It would seem there was plenty of volunteers, as the Spanish scholar Carlos Gilly has shown; we now know that between 1614 and 1620 more than two hundred zealous replies were published both for and against the movement in response to the Fama. For McIntosh’s 2014 translation of the Fama, his preliminary research meticulously cross-referenced all known printed and German manuscript versions of the text that existed before this ‘furore’ of the original Kassel publication. This has resulted in substantial and significant revisions to the previous English interpretation.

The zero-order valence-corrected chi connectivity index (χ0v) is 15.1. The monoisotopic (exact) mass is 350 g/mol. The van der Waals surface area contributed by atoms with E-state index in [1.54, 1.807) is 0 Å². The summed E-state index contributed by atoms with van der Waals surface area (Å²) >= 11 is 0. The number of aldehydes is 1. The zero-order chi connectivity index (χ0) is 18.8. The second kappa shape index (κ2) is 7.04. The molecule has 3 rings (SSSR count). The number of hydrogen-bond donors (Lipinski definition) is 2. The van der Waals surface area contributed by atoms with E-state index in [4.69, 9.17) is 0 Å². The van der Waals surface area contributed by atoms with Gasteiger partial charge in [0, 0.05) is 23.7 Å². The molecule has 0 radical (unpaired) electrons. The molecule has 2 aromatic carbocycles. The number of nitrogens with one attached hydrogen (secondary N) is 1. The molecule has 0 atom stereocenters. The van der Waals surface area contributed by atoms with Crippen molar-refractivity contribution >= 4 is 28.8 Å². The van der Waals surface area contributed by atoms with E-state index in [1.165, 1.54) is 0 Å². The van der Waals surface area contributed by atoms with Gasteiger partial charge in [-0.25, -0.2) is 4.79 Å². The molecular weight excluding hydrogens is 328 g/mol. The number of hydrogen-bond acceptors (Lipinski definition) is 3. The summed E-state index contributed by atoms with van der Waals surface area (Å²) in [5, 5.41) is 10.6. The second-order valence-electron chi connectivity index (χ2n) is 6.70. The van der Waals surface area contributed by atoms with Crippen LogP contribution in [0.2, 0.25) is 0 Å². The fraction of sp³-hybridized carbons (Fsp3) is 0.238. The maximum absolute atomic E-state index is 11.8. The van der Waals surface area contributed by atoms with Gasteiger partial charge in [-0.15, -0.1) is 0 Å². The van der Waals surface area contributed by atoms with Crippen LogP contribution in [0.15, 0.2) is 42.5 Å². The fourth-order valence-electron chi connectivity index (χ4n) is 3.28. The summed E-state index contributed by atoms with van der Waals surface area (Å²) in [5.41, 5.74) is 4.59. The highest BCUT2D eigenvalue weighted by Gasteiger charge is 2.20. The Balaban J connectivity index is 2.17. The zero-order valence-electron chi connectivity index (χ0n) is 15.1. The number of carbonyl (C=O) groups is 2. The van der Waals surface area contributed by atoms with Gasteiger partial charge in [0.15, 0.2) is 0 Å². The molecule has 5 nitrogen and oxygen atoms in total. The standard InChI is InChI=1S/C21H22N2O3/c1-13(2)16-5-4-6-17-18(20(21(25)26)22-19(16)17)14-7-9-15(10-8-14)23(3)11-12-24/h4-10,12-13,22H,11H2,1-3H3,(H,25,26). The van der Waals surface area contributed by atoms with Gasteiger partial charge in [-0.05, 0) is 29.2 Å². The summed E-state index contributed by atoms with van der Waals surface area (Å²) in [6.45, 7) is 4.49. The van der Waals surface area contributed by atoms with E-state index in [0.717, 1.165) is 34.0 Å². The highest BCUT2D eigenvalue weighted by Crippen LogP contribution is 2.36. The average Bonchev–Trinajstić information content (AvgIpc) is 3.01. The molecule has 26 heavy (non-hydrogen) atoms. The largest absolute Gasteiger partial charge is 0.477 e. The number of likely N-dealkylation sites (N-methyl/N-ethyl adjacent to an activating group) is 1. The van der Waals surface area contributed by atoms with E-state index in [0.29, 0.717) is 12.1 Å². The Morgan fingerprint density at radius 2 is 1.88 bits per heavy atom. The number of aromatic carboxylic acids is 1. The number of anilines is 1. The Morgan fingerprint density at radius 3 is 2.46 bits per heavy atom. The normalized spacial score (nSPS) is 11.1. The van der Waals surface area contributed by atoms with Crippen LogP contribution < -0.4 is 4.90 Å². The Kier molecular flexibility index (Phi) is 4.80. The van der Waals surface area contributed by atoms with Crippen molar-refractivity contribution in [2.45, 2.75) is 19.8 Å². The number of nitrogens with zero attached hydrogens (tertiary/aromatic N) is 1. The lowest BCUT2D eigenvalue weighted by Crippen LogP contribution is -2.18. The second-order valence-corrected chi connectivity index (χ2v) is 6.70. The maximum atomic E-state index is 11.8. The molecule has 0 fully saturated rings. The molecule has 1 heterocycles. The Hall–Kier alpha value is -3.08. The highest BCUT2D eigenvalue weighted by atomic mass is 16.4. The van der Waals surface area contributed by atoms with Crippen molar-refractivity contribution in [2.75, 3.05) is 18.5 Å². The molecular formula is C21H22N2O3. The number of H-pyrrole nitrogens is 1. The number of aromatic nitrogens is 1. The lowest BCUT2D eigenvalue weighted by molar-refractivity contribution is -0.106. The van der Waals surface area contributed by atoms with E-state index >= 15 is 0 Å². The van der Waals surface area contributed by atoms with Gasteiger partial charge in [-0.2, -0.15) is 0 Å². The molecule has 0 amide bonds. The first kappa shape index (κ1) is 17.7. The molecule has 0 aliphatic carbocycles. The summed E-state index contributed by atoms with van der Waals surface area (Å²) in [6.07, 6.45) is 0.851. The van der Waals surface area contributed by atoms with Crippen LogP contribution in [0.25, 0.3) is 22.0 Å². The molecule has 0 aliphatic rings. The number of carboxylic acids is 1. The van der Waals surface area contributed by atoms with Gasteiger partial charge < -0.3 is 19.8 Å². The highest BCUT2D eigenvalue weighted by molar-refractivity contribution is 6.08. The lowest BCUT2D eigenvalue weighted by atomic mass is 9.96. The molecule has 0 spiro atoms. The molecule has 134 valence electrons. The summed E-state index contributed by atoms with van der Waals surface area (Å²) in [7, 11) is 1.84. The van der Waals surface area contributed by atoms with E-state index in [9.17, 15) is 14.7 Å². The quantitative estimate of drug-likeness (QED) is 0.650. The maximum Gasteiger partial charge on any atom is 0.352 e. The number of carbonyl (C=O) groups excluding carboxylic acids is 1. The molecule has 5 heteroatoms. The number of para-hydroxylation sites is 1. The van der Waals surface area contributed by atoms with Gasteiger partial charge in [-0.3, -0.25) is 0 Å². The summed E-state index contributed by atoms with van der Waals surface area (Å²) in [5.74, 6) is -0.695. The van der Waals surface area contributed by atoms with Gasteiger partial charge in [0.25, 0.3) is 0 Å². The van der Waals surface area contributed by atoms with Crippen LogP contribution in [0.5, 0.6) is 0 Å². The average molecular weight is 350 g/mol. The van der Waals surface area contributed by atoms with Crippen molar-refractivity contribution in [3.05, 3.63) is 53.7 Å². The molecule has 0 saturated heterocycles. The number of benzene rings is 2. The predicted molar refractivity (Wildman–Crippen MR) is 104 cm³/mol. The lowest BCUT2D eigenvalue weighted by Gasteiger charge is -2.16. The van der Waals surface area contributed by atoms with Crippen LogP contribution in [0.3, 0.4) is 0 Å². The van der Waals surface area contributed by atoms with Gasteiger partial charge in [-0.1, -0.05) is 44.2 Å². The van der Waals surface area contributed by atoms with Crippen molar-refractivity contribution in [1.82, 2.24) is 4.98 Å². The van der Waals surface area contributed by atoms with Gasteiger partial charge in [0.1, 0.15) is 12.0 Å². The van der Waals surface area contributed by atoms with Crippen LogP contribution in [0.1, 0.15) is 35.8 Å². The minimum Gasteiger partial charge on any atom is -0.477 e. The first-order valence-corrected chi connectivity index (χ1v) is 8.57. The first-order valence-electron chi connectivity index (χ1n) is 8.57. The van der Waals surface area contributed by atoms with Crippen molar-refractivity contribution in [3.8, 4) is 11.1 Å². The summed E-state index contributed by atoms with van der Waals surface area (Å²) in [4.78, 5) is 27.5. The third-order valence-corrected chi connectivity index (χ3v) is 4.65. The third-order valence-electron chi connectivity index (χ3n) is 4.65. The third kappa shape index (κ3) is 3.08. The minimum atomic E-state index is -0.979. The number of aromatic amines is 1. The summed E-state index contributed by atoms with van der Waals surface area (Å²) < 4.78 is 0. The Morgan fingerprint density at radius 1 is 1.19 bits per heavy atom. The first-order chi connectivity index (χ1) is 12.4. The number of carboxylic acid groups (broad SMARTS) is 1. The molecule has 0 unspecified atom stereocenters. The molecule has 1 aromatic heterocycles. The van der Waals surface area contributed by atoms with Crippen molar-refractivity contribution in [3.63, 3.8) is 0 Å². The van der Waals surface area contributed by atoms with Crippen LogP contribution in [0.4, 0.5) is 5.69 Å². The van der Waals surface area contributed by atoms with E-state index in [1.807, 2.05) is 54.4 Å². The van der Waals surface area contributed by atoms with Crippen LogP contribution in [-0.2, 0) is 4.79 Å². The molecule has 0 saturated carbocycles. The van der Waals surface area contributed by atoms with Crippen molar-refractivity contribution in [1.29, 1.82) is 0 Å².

In Vaughan’s text, for example, we read that following the completion of the Sancti spiritus, the brethren added what would appear as yet another Brother ‘R.C’ to its ranks, along with ‘his deceased father’s brother’s son, brother B. a skilful painter’. In this first defective translation of 1652, the author implies then that the next two members of the Rose Cross were; (1) another brother R.C, [a widow’s son having a deceased father] and (2) his cousin, a skilful painter [craftman]. In actual fact, the original German of the Salzburg manuscript reads, ‘Fr. R.C. seines verstorbenen Vatters Bruder Sohn Fr. B., ein geschickter Mahler G.G. und P.D. ihre Schreiber’, which McIntosh’s new edition translates as; ‘To this end were chosen Frater R.C.’s father’s brother’s son B, a skilful painter G.G. [two G’s in the original] and P.D., their scribe [or secretary]’. Thanks to McIntosh interested English scholars now know the original German manuscript states that there is only the one Frater R.C, that being Fra. Christian Rosenkreuz himself and it is he who has a deceased father [therefore a widow’s son], and it is his cousin (B) who is initiated into the order along with two others; a scribe (P.D) and a skilful painter (G.G). From a Masonic perspective, the Fama rather interestingly elaborates on how when these brethren were admitted into the Order an agreement was made to act charitably, meet annually and that they each would receive a mark or token – ‘The word C.R. should be their seal, mark and character’. Following their admittance, these brethren are informed that the philosophy of the Order was ‘not a new invention’ but a form of prisca theologia – a pristine theology. The philosophy of the Rose Cross is the knowledge known to Adam, Moses and Solomon. It is the means by which we find reconciliation in philosophy and theology, of science and religion, of technology and faith – ‘All that same concurreth together, and makes a sphere or Globe, whose total parts are equidistant from the Centre’.